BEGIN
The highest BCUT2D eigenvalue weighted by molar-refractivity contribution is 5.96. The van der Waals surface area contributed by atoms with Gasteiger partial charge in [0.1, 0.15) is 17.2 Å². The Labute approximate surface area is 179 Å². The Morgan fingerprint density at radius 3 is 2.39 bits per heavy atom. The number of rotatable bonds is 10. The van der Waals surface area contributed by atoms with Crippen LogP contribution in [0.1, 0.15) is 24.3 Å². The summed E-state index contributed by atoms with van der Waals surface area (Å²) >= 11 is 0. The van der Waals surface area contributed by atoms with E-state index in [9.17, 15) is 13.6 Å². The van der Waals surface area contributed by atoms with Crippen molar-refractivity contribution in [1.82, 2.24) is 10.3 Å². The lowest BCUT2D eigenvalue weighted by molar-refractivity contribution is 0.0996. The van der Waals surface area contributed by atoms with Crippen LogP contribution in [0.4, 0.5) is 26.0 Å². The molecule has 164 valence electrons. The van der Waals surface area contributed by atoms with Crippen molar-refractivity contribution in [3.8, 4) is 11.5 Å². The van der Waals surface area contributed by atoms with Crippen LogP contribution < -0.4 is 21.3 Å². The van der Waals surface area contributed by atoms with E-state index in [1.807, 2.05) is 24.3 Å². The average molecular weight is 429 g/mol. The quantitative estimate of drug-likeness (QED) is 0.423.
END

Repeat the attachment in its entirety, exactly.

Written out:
The highest BCUT2D eigenvalue weighted by molar-refractivity contribution is 5.96. The van der Waals surface area contributed by atoms with Gasteiger partial charge in [0.1, 0.15) is 17.2 Å². The Labute approximate surface area is 179 Å². The Morgan fingerprint density at radius 3 is 2.39 bits per heavy atom. The number of rotatable bonds is 10. The van der Waals surface area contributed by atoms with Crippen LogP contribution in [0.1, 0.15) is 24.3 Å². The summed E-state index contributed by atoms with van der Waals surface area (Å²) >= 11 is 0. The van der Waals surface area contributed by atoms with E-state index in [9.17, 15) is 13.6 Å². The van der Waals surface area contributed by atoms with Crippen molar-refractivity contribution in [1.82, 2.24) is 10.3 Å². The lowest BCUT2D eigenvalue weighted by molar-refractivity contribution is 0.0996. The van der Waals surface area contributed by atoms with Crippen LogP contribution in [0.4, 0.5) is 26.0 Å². The molecule has 164 valence electrons. The van der Waals surface area contributed by atoms with Crippen molar-refractivity contribution in [3.8, 4) is 11.5 Å². The van der Waals surface area contributed by atoms with Crippen LogP contribution < -0.4 is 21.3 Å². The van der Waals surface area contributed by atoms with E-state index in [1.807, 2.05) is 24.3 Å². The average molecular weight is 429 g/mol. The quantitative estimate of drug-likeness (QED) is 0.423.